You’re in a relationship. Being with that special someone is more magical than you could have ever imagined. What’s next? Splitting the rent? A diamond ring? Or vowing to stay together “’til death do you part?” What if you could test drive marriage with a limited-time marriage contract?
How many relationships seemed to be destined for forever, but after two or three years, they fizzle?
A beta marriage is basically the matrimonial version of beta testing a video game, except it involves real people and emotions. But, the upside is saving the hassle of divorce.
“My advice would be to suggest a reup every five years, or before every major transition in life,” Stephanie Coontz, the research director at the Council on Contemporary Families, told The New York Times, “with a new set of vows that reflect what the couple has learned.”
Millennials and Marriage Contracts
According to a Time editorial, nearly half people ages 18-49 surveyed and 53 percent of millennials think a dissolvable or renewable contract is a decent idea; Almost 40 percent of those surveyed believe in the abolition of the “’til death do us part’ vow.
“This is a generation that is used to this idea that everything is in beta, that life is a work in progress, so the idea of a beta marriage makes sense,” the study’s author, Melissa Lavigne-Delville, told Time. “It’s not that they’re entirely noncommittal, it’s just that they’re nimble and open to change.”
“Millennials aren’t scared of commitment — we’re just trying to do commitment more wisely,” Cristen Conger, a 29-year-old unmarried but cohabitating podcast host in Atlanta, told Time. “We rigorously craft our social media and online dating profiles to maximize our chances of getting a first date, and ‘beta testing’ is just an extension of us trying to strategize for future romantic success.”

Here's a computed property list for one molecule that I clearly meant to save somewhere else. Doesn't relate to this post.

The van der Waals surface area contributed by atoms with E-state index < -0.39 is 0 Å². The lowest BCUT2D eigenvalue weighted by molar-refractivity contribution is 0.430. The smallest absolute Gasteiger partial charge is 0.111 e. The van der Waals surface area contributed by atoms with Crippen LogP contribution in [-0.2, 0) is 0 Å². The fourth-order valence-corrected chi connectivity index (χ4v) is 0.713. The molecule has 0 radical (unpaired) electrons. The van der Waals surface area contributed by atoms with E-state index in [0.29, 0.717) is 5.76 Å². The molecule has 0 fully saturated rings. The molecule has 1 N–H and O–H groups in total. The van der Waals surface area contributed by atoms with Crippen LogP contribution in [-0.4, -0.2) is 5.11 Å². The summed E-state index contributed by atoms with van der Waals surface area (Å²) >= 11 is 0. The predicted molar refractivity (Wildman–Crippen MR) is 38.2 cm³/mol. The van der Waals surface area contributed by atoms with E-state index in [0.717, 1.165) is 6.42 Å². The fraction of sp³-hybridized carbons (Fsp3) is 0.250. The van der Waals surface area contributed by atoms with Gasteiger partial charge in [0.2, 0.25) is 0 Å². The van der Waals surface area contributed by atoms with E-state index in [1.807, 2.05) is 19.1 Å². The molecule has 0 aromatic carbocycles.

Not every successful marriage looks the same, so the marriage contract would be tailored to each couple.
Marriage Contracts in History
The idea isn’t new and dates back to ancient times, but the marriage contract idea has stuck around. In 2007, a seven-year marriage contract was proposed in Germany. Three years later, the Philippines attempted to pass a 10-year contract and Mexico City aimed for a marriage contract with a minimum of two years.
None of those became a law, but fewer people are getting married and sociologist Philip Cohen estimates the global marriage rate to hit zero by 2042, The Atlantic reported.
According to The Pew Charitable Trusts:
“In every state and Washington, D.C., the share of people between the ages of 20 and 34 who have never married has risen sharply since 2000, according to a Stateline analysis of census data. In cities where millennials flock for jobs, the situation can be extreme: 81 percent of young people are still single in Washington, D.C., up from 73 percent in 2000.
“In six states (Connecticut, Massachusetts, New Jersey, New York, Rhode Island and Vermont) more than 70 percent of young people are single. In 2000, no state had such a large share; Massachusetts and New York had the largest at 57 percent. At the other end of the scale, last year Utah was the only state where more than half the young people had been married at some point. In 2000, 39 states were in that category.”
Better Bet with Beta?
A marriage contract could ease the stigma of alternative marriages, like open marriages, and divorce. Unhappy couples wouldn’t stay together for fear of a nasty divorce and splitting assets.
Also, renewing your marriage could be romantic. And a renewal deadline could erase any chance of complacency or taking your partner for granted.
With 10 percent of first marriages ending in divorce, a marriage contract could force conversations on couples that they should have before commitment anyway, whether that means cohabitation or marriage.
“Our contract addresses much of what must be negotiated in any relationship, especially when cohabitating,” author Mandy Len Canton told The New York Times. “It begins with our reasons for being together… Our contract isn’t infallible, or the solution to every problem. But it acknowledges that we each have desires that deserve to be named and recognized.”
What would you do?